Five things you need to know about the coronavirus pandemic this Tuesday evening.
Here are five things you need to know about the coronavirus pandemic this Tuesday evening. We’ll have another update for you tomorrow morning.
Booster jabs will be offered to everyone who is eligible in England by the end of January, Prime Minister Boris Johnson has said. They will be prioritised according to age, with the NHS working down the list in five-year bands. All UK adults will be offered a booster jab three months after their second dose of a Covid vaccine. Mr Johnson said England will have more than 1,500 community pharmacy sites and around 400 military personnel to help with the rollout.
Cases of the new Omicron variant of Covid-19 were present in the Netherlands earlier than previously thought, Dutch officials have said. The strain was identified in two test samples between 19 and 23 November, before it was first reported by South Africa. It is not clear whether the people who were tested had visited southern Africa. Previously it was thought that two flights from South Africa had brought the first cases of the variant on Sunday.
All nine cases of Omicron in Scotland are linked to a “single private event” on 20 November, First Minister Nicola Sturgeon has said. She told the Scottish Parliament that all those affected had been tested on or around 23 November and had been self-isolating since then. Ms Sturgeon added the lack of any known travel or overseas connection to the cases suggested there was community transmission of the variant in Scotland and she expects more cases linked to the event to be found in the coming days.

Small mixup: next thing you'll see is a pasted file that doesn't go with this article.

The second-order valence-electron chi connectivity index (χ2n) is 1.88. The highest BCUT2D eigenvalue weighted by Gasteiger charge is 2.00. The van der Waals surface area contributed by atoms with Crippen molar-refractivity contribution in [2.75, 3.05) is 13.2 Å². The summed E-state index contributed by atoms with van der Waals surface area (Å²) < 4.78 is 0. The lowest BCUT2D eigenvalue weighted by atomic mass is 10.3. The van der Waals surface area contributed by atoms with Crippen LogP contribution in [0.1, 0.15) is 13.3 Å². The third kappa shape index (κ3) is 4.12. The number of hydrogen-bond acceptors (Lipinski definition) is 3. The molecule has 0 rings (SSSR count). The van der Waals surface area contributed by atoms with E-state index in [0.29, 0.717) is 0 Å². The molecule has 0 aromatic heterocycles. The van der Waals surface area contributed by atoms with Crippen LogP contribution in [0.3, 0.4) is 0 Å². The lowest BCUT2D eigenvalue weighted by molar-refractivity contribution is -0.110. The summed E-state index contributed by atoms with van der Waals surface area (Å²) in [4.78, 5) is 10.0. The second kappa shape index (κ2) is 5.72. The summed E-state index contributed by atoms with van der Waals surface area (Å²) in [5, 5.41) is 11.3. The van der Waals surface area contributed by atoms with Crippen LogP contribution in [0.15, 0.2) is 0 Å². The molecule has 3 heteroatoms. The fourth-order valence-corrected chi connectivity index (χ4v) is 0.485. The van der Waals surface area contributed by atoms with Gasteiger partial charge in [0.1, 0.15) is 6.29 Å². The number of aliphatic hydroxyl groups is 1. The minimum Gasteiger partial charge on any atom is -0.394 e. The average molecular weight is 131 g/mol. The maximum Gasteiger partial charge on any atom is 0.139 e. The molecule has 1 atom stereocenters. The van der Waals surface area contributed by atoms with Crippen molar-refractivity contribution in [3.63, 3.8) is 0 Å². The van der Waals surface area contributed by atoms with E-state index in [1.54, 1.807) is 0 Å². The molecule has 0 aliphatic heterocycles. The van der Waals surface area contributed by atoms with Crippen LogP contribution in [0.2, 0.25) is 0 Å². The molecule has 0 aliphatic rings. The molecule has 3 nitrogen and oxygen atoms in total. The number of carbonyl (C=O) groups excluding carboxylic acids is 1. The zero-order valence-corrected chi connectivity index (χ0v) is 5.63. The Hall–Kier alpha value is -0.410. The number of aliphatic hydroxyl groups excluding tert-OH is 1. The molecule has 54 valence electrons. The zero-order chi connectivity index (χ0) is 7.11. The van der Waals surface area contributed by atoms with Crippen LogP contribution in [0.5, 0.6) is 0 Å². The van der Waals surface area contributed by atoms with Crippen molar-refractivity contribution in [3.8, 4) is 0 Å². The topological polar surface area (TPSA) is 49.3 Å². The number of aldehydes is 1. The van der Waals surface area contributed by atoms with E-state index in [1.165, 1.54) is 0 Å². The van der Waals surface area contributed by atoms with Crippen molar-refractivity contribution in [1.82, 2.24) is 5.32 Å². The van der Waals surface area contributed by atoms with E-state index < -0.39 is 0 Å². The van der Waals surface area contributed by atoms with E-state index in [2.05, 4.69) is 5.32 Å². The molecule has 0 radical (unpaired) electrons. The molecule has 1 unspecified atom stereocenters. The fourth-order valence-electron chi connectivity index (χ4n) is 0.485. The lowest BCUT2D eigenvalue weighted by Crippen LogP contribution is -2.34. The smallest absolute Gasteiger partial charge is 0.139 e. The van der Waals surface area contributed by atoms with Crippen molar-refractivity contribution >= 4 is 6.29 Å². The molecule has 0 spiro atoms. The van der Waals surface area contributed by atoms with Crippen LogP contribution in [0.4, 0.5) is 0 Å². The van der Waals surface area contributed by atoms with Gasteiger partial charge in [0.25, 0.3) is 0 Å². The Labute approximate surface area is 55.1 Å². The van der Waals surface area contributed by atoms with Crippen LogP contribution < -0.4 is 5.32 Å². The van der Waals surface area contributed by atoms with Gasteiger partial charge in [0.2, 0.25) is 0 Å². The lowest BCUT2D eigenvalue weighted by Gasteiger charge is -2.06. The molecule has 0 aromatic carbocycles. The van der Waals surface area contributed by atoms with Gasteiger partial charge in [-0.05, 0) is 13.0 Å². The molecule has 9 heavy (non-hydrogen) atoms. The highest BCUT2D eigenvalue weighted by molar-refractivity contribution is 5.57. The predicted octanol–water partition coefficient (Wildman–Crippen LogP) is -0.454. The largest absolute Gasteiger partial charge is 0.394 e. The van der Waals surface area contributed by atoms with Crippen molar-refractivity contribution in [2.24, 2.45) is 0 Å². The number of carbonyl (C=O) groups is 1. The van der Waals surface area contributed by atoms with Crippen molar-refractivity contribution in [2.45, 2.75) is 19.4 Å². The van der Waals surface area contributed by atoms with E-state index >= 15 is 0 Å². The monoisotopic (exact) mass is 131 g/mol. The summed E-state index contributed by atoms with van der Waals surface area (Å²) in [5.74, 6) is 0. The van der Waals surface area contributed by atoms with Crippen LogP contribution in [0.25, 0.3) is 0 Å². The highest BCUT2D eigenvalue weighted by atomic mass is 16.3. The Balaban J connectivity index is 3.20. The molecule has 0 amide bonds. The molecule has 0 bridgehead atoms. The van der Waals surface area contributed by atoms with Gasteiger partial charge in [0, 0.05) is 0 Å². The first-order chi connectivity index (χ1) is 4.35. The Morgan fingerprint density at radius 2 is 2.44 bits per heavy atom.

Stock markets around the world have fallen after the boss of pharmaceutical company Moderna cast doubts on the effectiveness of vaccines against Omicron. Stephane Bancel told the Financial Times he thought there would be a “material drop” in vaccine efficacy and predicted it would take months to update them. Share price drops were seen in stock markets in the US, across Europe and in Asia over the course of Tuesday.
Falling numbers of vets combined with a growing number of animals to treat since the pandemic began has led to an urgent meeting by the Royal College of Veterinary Surgeons. An award-winning vet from Wales has told the BBC there are “more patients than we’ve ever seen” following the boom in pet-ownership, while the number of new vets is plummeting. Fewer European vets coming to Britain, more vets leaving to work abroad and others leaving the profession are all factors the urgent meeting have been told were responsible for the 700 people fewer becoming vets compared to 2019.
Here is an explainer on what exactly has changed with the Covid rules in the UK.
You can find more information, advice and guides on our coronavirus page.
What questions do you have about coronavirus?
Use this form to ask your question:
If you are reading this page and can’t see the form you will need to visit the mobile version of the BBC website to submit your question or send them via email to YourQuestions@bbc.co.uk. Please include your name, age and location with any question you send in.